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Review rights

When can a permanent resident whose visa is cancelled on character grounds, or a deportee, appeal to the AAT?

Where the minister signs a deportation order against a permanent resident convicted of a crime (as distinct from an unlawful non-citizen) the person has a right to appeal on the merits to the AAT (see also Chapter 21.1: Administrative Law, for more information on this topic). However, as is far more likely, the minister will use section 501 of the Migration Act to cancel a prisoner’s permanent visa. If the cancellation decision is made personally by the minister there is no right of appeal to any merits review body like the AAT and the person must be detained until removed or granted a visa. The only “appeal” is to the Federal Court for judicial review (see Chapter 21.2: Judicial Review). If, however, the minister uses the section 201 deportation power or a “delegate” of the minister cancels under section 501, then there is a review right to the AAT.

The AAT is independent of DIAC and is obliged to put itself in the shoes of the decision-maker and make a fresh decision. Usually, only permanent residents or persons whose interests are affected by that deportation have a right of appeal to the AAT. However, the AAT also has power to review refusals or cancellations of temporary visas on character or security grounds; cancellations of business visas (after entry); migration agent registration refusals and cancellations.

If deportation is involved, an application in the AAT should be made for a stay of the deportation order pending review. DIAC has so far consented to all stay applications.

A person whose interests are affected by a deportation order reviewable by the AAT may request a written statement setting out the facts upon which the order was made and the reasons for the decision. The minister must supply the written statement within 28 days of the application being lodged with the AAT. The statement will refer to documents such as probation officers’ reports and policy manuals used by DIAC. These documents are required to be lodged at the AAT and are usually made available to the person who has applied for review (s 37 Administrative Appeals Tribunal Act 1975 (Cth)).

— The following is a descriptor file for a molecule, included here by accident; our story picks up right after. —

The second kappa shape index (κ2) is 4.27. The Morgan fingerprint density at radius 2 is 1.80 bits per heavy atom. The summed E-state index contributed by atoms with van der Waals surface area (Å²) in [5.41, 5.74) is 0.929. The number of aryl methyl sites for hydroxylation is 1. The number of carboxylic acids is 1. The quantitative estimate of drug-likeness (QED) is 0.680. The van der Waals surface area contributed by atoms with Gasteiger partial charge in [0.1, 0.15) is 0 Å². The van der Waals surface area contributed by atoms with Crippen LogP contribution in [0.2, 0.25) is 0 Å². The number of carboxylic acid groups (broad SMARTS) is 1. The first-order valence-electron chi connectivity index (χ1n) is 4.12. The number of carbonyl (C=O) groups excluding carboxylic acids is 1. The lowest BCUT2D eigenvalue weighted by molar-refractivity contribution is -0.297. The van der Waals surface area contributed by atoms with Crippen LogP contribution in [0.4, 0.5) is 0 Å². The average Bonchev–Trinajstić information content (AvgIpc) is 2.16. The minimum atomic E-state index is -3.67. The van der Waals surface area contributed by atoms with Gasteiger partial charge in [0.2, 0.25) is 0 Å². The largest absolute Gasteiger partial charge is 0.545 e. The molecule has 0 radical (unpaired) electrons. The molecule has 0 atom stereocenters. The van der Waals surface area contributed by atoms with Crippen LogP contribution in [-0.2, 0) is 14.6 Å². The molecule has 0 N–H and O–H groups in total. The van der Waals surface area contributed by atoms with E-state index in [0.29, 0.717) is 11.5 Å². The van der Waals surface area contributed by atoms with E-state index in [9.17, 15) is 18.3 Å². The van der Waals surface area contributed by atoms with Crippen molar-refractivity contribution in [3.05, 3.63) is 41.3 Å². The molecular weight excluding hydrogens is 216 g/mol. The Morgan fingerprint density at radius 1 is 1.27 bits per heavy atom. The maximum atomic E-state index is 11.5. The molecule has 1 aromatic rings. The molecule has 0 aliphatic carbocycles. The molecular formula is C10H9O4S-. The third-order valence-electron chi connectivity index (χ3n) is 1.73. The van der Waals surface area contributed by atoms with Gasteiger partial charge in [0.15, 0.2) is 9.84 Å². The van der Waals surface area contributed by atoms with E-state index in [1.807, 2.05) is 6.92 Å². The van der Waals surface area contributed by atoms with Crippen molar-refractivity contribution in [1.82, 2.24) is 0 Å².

Section 501 cancellations/refusals

If a delegate of the minister has cancelled or refused a permanent visa under section 501 of the Migration Act, on character grounds, then very different rules apply. The person must be immediately detained. Section 501G sets out the requirements for the content of character decisions. They must set out reasons for the decision and, if the applicant is onshore, must be accompanied by two copies of every document in the delegate’s possession and control that was relevant to the making of the decision.

An onshore applicant has only nine days from date of notification to seek review. Any application to the AAT must be accompanied by one of the sets of documents given to the applicant (s 500(6B)). The minister is then obliged to lodge with the AAT all the relevant documents (including non-disclosable information) within 14 days (s 500(6F)). Only then can a hearing be held (s 500(6G)). The AAT itself has the power to direct the minister to provide missing documents.

During any hearing, the AAT must not take into account any information presented orally by or for an onshore applicant unless it was set out in a written statement given to the minister at least two working days prior to the hearing (s 500(6H)) nor any document unless it was given to the minister at least two working days prior to the hearing (s 500(6J)). The minister, however, can keep providing information to the AAT up to the hearing date (s 500(6J)). Finally, the AAT must make a decision within 84 days of the day the onshore applicant was notified of the delegate’s decision (s 500(6L)) or the AAT is deemed to have affirmed the primary decision (i.e. the person is deemed to have lost their case!).

Offshore cancellations or refusals under section 501 are also reviewable in the AAT, but neither the 84-day rule nor the other draconian evidentiary provisions apply. However, the same government policy on whether a person passes the character test applies to both onshore and offshore applicants.

If a person is the subject of a character visa “cancellation” decision under section 501, as opposed to a mere visa “refusal”, this is an absolute bar to the grant of any future visa other than a criminal justice visa. This is because all substantive visas require satisfaction of clause 5001 in schedule 5 of the Migration Regulations, which states that an applicant must not have had a visa “cancelled” under section 501 for either general conduct or criminal conduct. Strangely enough, a visa refusal under section 501 does not seem to have the same draconian effect, although an applicant would still have to pass the character test.